As an essential element of the management of organisations, marketing is significant as a theoretical and practical base for all managers. Whatever their specialist roles, all managers should be aware of the nature of the markets served and the relationships with their customers, since these factors have an impact on the ways in which all operations are planned and managed. The strategic nature of marketing; market segment characteristics; bases of consumer behaviour; elements of marketing plans; assessing marketing opportunities by using market information; marketing mix; use of controls in marketing; integration of marketing communications; promotion and communications; integration of marketing policies with other management functions; applying marketing and customer communications to particular company situations and public sector organisations; setting a promotion plan; identifying the promotion mix; measuring the cost effectiveness of promotion; relating sales and promotion policy to market size and structure.

Business Environment & Strategic Management

Since the management of organisations is influenced by many external as well as internal factors, it is necessary to identify and understand the ways in which they influence management policies. It is also essential to understand how they influence strategic aims and how interrelationships affect long term planning and decision-taking. The nature of strategic planning and its relationship to operational policies; organizational objectives and their impact upon resource acquisition and deployment; internal and external factors governing organizational objectives; compatibility of objectives; strategic choices, the direction and pace of change; evaluating strategic risks and methods of minimisation; methods of controlling strategic change; process of planning and managing organizational strategy; time horizons for long term planning, the effect of technological innovation and the emergence of new competition.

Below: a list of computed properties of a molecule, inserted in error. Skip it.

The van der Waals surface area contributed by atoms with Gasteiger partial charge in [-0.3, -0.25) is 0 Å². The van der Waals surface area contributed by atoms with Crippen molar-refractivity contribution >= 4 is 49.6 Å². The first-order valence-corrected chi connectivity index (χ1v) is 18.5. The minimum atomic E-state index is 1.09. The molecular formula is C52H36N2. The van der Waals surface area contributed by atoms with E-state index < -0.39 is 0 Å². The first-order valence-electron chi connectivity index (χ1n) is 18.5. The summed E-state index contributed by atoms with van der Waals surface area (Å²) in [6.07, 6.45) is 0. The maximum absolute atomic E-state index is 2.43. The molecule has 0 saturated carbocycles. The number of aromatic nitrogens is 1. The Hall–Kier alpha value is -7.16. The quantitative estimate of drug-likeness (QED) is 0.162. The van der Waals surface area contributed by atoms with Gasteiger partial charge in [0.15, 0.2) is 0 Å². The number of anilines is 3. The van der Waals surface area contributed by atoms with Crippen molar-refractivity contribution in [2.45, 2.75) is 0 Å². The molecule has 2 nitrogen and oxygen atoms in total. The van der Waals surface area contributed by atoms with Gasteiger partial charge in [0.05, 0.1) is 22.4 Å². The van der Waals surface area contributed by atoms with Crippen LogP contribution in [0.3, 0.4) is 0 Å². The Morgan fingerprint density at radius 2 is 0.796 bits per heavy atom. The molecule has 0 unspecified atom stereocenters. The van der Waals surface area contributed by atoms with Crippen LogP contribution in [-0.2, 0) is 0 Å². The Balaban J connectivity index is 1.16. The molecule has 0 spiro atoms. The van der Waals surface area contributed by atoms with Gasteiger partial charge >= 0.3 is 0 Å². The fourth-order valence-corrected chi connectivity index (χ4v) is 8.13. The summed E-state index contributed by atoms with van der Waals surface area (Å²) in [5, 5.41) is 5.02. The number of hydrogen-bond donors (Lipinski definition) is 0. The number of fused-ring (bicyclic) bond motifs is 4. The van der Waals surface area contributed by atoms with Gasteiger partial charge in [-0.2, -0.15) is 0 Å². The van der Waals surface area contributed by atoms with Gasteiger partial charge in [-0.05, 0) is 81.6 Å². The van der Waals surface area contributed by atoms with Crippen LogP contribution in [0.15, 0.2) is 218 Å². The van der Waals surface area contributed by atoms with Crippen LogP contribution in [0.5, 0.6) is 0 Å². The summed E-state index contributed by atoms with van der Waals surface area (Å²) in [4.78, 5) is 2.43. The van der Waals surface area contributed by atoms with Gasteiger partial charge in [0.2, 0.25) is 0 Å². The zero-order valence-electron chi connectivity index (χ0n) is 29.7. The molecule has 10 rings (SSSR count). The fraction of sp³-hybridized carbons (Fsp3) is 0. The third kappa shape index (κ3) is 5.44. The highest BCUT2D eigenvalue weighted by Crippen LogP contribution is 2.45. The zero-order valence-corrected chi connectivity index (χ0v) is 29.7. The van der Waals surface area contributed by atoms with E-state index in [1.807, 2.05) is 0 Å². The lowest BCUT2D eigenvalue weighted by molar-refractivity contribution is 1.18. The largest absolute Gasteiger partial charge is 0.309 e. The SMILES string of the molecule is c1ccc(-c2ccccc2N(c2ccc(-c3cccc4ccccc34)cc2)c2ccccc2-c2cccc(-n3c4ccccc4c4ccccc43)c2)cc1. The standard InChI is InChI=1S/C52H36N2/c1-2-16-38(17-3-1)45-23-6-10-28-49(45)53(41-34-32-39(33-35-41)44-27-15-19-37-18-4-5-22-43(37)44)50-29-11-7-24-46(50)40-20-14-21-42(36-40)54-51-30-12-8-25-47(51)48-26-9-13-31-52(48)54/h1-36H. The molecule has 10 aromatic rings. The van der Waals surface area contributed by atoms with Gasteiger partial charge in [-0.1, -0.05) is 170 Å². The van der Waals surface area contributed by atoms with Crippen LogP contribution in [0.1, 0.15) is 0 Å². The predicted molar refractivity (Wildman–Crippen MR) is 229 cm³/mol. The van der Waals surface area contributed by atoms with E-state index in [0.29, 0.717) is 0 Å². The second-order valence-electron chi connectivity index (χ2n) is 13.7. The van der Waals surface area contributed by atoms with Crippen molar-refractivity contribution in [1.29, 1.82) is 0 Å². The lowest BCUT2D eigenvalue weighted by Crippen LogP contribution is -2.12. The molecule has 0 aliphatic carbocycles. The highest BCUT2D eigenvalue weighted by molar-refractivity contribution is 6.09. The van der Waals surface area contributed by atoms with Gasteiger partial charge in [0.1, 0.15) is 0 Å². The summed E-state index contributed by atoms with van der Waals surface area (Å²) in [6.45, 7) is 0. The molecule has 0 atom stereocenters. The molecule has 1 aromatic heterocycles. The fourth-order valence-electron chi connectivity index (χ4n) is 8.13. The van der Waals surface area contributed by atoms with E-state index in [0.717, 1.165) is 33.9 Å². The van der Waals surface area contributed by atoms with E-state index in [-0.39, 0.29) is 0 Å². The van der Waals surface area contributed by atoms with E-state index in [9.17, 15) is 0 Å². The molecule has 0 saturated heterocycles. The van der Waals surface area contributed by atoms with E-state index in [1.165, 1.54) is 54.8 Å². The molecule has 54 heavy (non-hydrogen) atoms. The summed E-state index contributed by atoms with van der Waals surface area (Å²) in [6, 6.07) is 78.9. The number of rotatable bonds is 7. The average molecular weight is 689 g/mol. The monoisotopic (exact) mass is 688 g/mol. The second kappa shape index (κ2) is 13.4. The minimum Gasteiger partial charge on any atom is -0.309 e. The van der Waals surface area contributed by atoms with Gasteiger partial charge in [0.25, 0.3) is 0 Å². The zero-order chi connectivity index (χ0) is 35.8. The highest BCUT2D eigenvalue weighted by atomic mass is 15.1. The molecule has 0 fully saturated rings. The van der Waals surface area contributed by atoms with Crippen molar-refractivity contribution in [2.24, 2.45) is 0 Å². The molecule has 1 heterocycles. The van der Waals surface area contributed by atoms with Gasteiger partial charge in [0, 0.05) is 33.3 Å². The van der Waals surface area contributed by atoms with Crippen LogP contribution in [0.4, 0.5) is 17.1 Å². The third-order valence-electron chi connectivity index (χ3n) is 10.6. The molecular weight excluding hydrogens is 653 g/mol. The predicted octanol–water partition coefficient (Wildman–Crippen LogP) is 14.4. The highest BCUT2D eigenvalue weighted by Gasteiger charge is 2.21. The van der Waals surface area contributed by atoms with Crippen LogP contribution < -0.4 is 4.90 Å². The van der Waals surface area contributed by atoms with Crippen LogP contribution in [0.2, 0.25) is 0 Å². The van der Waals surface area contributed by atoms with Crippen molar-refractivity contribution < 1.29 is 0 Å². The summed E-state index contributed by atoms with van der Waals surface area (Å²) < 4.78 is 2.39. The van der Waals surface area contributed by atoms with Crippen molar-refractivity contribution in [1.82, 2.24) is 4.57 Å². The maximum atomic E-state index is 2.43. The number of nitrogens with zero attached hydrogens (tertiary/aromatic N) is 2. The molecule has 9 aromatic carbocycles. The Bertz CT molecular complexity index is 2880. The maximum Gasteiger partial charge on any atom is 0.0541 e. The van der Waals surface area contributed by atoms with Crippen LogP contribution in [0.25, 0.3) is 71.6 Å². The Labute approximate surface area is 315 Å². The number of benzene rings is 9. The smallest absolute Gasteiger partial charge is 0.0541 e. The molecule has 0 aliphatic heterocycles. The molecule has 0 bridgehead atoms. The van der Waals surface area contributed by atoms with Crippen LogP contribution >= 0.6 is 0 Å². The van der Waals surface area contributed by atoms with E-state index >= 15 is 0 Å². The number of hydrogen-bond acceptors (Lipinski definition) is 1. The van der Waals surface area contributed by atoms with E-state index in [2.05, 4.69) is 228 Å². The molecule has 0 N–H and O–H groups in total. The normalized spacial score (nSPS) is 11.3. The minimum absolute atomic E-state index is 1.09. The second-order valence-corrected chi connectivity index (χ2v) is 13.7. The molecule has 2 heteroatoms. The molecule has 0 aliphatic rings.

Human Resource Management

This module introduces the nature of corporate culture and change in organisations and the roles played by managers, individuals, groups and teams. It is also designed to develop an understanding of both the strategy and operational aspects of the management of human resources in organisations, and also the ways in which the quality of HRM affects all the functions of management. The nature of HRM and the principal problem areas; significant functional areas of HRM; human resource planning; organizational change and human resource deployment; causes of conflict and methods of resolution; nature of organisational culture and the factors contributing to it; individual perceptions and motivations; HRM and impact on other management functions; HRM and teams; career development and promotion of personal skills; strategy of HRM.

Research Skills & Dissertation Planning

This module provides a grounding in project planning, literature review and the principles of research methodology as a preparation for undertaking the major project as a culmination of the programme. The module covers the selection of an appropriate topic for the dissertation; methods of identifying and recording primary and secondary sources of information; strengths and weaknesses of different types of research methodology; methods of referencing information gathered from published work; compiling a bibliography; effective presentation techniques including a logical connection between objectives, methods, evidence and conclusions.


It is essential that leaders and managers have a sound knowledge and understanding of the nature and conduct of management research. Thus, the programme includes the production of a research dissertation, permitting course members to draw upon their prior academic and practical experience in order to research a management or organisational problem with methodological rigour. Consequently, course members will be expected to design a research project that focuses upon a real management or organisational problem. They will be expected to select and justify an appropriate methodology and develop valid, ethical and reliable research methods appropriate to the context of their application. From this they will be expected to evaluate the findings of their research in order to generate robust conclusions and workable recommendations.